What do you still like about surfing today?

It’s been 30 years, and I’ve decided to pass it on to the next generation. I love teaching no less than surfing, sometimes maybe a little more. I work with the Center for the Blind and have two blind pupils. When you see them succeed at surfing, it’s a lot more satisfying than catching a wave three or four meters high.

How do you teach a blind person to surf?

It takes two instructors in the water. One helps the person verbally, says when the wave is starting to come. The blind person has to use all their senses and understand how to feel when the wave arrives. You explain when it’s time to start paddling, and after a few times they get it. By the end of the day, they can stand on the surfboard – at first it’s for a second or two. Of course we’re not talking about professional surfing, but to lie on the surfboard, to paddle and then stand on it – they do that incredibly. By the way, there was a competition this year for blind surfers, and one of my pupils, Tomer, participated, and finished in third place.

Where did the idea for helping the blind come from?

One day a charming mom came to the club with an autistic child and asked whether I could work with him in the water. Of course I replied in the affirmative. I felt fulfilled by that more than by anything else, and so I looked for more projects.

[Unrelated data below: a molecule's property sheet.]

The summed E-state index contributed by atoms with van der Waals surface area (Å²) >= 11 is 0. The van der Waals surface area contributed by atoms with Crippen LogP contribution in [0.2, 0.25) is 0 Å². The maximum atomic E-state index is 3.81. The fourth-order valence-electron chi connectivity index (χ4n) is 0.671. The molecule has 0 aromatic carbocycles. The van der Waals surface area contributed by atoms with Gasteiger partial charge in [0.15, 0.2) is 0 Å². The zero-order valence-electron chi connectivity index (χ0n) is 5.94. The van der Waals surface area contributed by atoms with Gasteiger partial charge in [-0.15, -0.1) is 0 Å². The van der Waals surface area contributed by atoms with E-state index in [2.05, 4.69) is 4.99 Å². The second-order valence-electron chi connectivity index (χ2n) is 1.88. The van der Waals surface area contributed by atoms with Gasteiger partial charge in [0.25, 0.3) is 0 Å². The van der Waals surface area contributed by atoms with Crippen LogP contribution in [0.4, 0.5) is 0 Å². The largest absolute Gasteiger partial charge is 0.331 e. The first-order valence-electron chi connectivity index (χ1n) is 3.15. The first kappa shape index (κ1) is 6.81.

What difficulties come up in teaching an autistic child how to surf?

The first year, it meant taking him by the hand to the waterline, laying him down on the surfboard and sending him into a wave with another instructor, who was waiting for him. At first he only lay on the board. Standing came after about a year. Today, we’re four years later, and the boy attends surfing day camps like all the other kids. He sits by himself, takes a surfboard, enters the water – he’s independent.

Amazing. So, besides the club, what’s waiting for you in Israel?

I’ve come back to a wife and two children, a complete life. She didn’t think it would be two months, and neither did I.

How does surfing fit in with family life?

My wife is my antithesis. I met her 16 years ago, when she was 18, and today she’s a high-tech person. The children surf with me in the sea, my wife is very pleased – she has quiet and it all works marvelously.

Does she surf, too?

Only on the internet.